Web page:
EU Commission approves Microsoft’s Bethesda acquisition

All signs point to the smooth completion of the US$7.5billion deal

The European Commission has approved Microsoft’s acquisition of ZeniMax Media and all of its subsidiary studios, including Bethesda Softworks.

The news of the EU Commission’s decision comes just a day after it was announced that the United States Securities and Exchange Commission (SEC) had similarly approved the acquisition and merger between the two companies.

In a statement on its website, the EU Commission said that “the proposed acquisition would raise no competition concerns, given the combined entity’s limited market position upstream and the presence of strong downstream competitors in the distribution of video games”.


It also clarified that the proposed acquisition “was examined under the normal merger review procedure”.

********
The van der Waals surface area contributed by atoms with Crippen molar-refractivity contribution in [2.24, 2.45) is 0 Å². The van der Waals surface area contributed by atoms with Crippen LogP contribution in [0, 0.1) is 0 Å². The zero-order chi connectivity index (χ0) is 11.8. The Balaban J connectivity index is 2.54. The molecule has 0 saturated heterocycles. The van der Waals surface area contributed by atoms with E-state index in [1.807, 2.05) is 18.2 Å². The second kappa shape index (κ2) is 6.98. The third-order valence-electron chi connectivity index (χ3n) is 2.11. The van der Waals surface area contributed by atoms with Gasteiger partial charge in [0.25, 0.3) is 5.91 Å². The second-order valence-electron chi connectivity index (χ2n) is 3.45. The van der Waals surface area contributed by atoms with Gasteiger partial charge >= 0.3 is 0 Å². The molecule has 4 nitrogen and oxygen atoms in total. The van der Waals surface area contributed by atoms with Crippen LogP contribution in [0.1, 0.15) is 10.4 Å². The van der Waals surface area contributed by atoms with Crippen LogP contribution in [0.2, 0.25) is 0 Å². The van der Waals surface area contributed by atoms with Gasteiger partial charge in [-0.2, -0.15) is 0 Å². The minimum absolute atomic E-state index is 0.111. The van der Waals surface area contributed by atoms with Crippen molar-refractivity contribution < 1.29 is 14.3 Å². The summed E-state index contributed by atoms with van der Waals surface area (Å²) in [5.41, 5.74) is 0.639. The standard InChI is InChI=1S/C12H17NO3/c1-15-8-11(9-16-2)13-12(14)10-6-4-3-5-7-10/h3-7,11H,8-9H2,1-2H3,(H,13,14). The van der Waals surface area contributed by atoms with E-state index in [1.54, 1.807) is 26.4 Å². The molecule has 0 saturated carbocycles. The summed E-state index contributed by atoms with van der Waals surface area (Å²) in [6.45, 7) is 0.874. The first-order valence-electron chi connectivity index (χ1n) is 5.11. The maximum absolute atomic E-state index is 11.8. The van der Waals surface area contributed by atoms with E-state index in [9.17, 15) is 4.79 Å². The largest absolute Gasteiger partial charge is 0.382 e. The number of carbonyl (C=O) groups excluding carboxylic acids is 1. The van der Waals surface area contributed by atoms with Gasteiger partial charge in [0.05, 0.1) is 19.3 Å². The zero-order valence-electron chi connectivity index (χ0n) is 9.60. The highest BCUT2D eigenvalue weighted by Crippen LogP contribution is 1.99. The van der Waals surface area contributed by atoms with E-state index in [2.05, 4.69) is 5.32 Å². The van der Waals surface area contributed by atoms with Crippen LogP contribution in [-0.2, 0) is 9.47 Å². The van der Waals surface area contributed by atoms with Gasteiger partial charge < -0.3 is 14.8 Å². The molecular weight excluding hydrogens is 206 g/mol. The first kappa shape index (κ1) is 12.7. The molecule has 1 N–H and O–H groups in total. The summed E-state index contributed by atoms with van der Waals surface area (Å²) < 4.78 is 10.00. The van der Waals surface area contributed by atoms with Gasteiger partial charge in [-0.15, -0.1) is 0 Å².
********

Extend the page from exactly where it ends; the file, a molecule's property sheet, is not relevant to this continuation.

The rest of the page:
Now that both the EU Commission and SEC have green-lit the acquisition, the US$7.5billion deal faces no other major hurdles and should be finalised smoothly by the latter half of the year.

Microsoft first announced its intentions to acquire ZeniMax Media in September last year. The acquisition would give Microsoft control of all of ZeniMax’s studios including Bethesda Softworks, id Software, Arkane Studios and more.

Microsoft will facilitate the merger through a newly created division named Vault. While Microsoft will oversee all future projects, Xbox chief Phil Spencer has announced that Microsoft will not meddle with ZeniMax, be it through staff cuts or its development process. “Our plan is to leave it alone. ZeniMax has an amazing track record of building great games,” he said.

Additionally, Microsoft has confirmed that all of Bethesda’s announced exclusives for PlayStation will be honoured, with future games being released on Xbox’s rival consoles on a case-by-case basis.

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